Tuesday, December 04, 2007

December 4, 2007 - One in Five Lack Health Care

OK, the numbers are in. According to an article in U.S. News and World Report, a new report from the Centers for Disease Control estimates that 20% of Americans lack access to health care. That’s one person in five.

These statistics refer to people who “couldn't afford one or more of these services: medical care, prescription medicines, mental health care, dental care, or eyeglasses.”

Imagine yourself sitting on a crowded train. There are five seats in your row: two on one side, three on the other. One of those people sharing the row of seats with you can’t afford to get sick: because, if that happens, he or she will have to do without necessary medical care.

It’s more than just a lack of medical insurance. Some people who have rudimentary health insurance still can’t access essential medical services when they need them, because of high deductibles or co-payments, lack of transportation, a shortage of doctors in their area, or lack of organs for needed transplants.

Lack of insurance, the report says, is still the leading obstacle by far.

Yes, there’s such a thing as charity care. Doctors and hospitals give away millions a year in care to those who can’t pay for it, and that’s a wonderful thing. Yet, it can be hard to access charity-care services. Only the most savvy and persistent manage to break through the bureaucratic obstacles. Many more just stay away, neglecting to seek help until it’s too late.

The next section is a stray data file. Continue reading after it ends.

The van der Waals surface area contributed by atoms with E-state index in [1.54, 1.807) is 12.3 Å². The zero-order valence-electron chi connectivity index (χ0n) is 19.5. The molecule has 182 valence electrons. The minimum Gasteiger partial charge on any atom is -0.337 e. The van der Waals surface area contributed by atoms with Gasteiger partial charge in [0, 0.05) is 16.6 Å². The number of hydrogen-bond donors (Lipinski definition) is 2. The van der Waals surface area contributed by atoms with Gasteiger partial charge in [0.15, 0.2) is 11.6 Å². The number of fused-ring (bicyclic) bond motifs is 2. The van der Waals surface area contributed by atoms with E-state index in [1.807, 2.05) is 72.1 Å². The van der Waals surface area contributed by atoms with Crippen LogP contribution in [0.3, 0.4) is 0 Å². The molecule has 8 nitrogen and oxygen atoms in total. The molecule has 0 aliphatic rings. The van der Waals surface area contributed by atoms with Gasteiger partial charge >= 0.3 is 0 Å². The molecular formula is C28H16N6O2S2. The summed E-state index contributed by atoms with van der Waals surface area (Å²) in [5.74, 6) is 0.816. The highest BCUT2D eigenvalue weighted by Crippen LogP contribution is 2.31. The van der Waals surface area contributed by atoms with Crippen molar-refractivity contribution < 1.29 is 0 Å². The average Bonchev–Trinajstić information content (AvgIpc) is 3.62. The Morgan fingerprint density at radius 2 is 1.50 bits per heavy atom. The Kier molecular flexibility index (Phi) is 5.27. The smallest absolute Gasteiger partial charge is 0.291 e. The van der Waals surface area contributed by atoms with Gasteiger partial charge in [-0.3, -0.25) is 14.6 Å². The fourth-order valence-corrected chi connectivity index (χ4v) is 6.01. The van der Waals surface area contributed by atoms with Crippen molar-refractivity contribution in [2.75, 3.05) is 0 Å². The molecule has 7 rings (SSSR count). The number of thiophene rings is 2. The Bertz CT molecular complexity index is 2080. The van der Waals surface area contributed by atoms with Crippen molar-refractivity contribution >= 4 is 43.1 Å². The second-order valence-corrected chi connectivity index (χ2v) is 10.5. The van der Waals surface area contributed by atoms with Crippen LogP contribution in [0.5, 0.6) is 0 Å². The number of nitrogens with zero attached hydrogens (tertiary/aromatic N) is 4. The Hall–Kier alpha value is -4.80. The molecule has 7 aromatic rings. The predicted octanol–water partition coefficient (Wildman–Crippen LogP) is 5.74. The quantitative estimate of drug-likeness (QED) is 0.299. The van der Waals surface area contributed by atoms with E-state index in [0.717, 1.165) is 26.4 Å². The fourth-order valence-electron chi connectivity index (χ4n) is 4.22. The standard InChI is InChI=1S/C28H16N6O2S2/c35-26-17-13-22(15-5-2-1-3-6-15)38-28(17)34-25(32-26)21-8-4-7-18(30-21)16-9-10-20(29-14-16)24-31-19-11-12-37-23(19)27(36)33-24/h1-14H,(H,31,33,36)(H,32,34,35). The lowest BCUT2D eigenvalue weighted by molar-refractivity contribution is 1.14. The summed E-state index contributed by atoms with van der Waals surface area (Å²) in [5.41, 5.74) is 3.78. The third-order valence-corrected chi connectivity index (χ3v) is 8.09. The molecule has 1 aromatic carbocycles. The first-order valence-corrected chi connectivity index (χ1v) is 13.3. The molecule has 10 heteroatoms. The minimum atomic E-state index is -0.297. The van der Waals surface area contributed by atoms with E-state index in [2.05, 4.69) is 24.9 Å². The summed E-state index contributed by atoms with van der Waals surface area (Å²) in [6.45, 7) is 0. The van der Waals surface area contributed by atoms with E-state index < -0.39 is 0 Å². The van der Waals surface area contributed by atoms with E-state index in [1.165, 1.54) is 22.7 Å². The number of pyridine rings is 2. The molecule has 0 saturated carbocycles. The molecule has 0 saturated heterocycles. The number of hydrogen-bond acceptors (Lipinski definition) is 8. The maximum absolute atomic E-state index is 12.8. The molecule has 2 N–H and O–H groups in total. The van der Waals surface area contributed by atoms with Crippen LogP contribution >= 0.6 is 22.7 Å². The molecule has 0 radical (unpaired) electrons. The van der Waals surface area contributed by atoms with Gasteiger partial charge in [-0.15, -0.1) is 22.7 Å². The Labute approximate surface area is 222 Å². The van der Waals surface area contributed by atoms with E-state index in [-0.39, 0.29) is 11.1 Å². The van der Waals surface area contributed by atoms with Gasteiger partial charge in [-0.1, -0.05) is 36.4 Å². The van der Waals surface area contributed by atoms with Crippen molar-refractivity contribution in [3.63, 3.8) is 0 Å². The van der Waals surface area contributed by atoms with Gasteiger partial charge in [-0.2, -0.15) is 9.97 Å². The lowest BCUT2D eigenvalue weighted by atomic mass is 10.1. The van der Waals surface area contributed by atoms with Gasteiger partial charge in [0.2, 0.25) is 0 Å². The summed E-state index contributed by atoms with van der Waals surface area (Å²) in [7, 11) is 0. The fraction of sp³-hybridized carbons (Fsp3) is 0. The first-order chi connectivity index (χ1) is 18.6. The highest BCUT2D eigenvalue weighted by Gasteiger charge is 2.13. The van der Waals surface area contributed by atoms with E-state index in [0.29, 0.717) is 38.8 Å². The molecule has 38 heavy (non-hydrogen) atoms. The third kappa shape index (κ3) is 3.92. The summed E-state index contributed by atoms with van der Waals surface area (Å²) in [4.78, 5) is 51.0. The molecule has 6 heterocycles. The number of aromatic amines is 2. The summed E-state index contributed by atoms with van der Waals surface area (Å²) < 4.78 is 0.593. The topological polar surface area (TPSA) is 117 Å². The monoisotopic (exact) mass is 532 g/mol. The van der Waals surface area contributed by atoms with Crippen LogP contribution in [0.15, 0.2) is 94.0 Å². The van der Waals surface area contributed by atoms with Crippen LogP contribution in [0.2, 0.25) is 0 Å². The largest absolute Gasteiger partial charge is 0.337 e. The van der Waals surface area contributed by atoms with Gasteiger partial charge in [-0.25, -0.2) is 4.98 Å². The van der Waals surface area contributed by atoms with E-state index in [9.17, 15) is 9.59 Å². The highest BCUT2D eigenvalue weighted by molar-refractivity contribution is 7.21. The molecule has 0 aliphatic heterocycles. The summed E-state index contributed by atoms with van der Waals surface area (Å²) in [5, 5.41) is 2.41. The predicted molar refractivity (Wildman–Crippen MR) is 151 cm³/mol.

Other nations seem to have solved this problem. Their systems aren’t perfect. Some restrict access to the most costly treatments or procedures, or make people wait a long time for them. But they don’t say to one person in five, “you’re on your own.”

This is America. There is a greater concentration of wealth in our society than in any other in human history, but still we can’t solve this basic problem. It’s not that we lack the resources, as a nation. We lack the will, and we lack the courage.

Shame on us.

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